electrochemistry. I used a combination of activation and low-level counting techniques. My experiments also utilized statistical
calculations based on Hauser-Feshbach formalism. This work earned me Eo¨tvo¨s Lorand Medal of the Hungarian Physical Society in 1988 since it was for the first time that this kind of work was done.
Q. Professor, we read that your work on Mossbauer spectroscopy-done in the late sixties has been widely cited. In fact, the four papers have become citation classics. Would you like to tell us about that work?
Prof: I incorporated 57Co in 32 different metal lattices via electrolytic deposition and high-temperature diffusion. I then explained the experimental results by showing that the line broadening of the source in certain metals is caused by quadrupole splitting.
Q. Who was your ideal or hero?
Prof: I respected many people, but really I had no hero to tell you the truth. Prof. Rafi Chaudhry was a very good Physicist, a bit unusual though. Prof. Azeem was like a father to me who provided me with eternal moral support, his father also died when he was only six, just like mine. My father inspired me a lot, he was very generous. I also respected Dr. Usmani who is hailed as the ‘father of Nuclear Energy in Pakistan’. Dr. Abdus Salaam was a real human being. He could talk with kings and farmers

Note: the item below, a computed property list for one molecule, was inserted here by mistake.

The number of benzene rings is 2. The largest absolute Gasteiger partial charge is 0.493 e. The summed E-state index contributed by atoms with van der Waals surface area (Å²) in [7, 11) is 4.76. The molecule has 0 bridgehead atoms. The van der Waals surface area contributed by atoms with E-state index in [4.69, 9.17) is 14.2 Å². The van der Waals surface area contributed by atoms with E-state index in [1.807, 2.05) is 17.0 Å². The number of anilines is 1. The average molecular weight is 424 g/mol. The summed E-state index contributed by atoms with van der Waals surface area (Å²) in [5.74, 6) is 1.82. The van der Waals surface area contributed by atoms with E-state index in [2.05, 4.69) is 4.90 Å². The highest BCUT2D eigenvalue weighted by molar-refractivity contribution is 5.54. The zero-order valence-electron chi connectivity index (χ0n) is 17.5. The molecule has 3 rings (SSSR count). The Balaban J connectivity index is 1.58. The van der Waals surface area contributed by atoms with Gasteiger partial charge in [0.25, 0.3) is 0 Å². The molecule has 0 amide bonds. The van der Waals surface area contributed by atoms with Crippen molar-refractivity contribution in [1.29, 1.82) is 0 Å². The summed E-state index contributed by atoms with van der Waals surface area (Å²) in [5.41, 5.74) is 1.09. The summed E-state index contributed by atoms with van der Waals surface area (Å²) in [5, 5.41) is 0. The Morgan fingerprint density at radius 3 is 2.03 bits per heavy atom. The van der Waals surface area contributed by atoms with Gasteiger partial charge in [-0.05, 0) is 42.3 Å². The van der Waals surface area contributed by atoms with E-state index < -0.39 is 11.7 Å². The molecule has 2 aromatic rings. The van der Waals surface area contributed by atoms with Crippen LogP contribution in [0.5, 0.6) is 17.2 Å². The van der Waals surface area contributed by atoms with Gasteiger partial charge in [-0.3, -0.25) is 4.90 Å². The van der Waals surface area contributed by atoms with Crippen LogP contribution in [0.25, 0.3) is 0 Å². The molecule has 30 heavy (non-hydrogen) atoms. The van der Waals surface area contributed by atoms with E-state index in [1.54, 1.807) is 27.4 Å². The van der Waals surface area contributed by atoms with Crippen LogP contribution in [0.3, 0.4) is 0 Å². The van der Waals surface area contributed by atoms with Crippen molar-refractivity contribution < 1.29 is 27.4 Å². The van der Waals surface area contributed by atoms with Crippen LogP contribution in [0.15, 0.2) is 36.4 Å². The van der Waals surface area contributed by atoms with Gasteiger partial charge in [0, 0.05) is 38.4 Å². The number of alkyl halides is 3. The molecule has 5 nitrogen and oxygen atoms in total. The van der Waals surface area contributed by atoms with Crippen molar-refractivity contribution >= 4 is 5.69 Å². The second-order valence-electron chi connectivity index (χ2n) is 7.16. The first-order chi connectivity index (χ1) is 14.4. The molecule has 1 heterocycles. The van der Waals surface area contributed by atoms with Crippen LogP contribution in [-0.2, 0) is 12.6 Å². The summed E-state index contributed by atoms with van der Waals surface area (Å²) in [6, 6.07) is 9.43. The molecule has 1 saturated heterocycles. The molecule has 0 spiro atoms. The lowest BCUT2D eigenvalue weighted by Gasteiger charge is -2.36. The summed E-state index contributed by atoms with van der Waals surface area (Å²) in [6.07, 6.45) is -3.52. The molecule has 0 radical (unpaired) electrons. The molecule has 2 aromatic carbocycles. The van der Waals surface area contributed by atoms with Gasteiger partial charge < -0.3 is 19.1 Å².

alike. Prof F. Strassman was a very good scientist and a nice person and I also revered Prof. Heisenberg.\
Q. Sir, Pakistan is currently going through the worst energy crisis in its history. What do you think are Pakistan’s energy options?
Prof: Pakistan has many options to avail. But since Pakistan is a relatively poor country, despite having prominent resources, it lacks the ability to tap their potential. At one time, Hydropower was very popular in Pakistan, but today the water is short and the dams are empty, otherwise, it was a good option. Nuclear energy is another alternative. However, Pakistan lacks
the sophisticated and advanced technology required to make safe nuclear reactors, then the maintenance of these reactors is equally important. Solar energy has a great potential but I think solar cells are much more effective than solar thermal technologies. Nonetheless, I don’t see solar energy as an immediate solution. Coal is found abundantly in Pakistan, but it emits a great deal of CO2. So, the situation is quite complex and it is hard to propose a pertinent solution.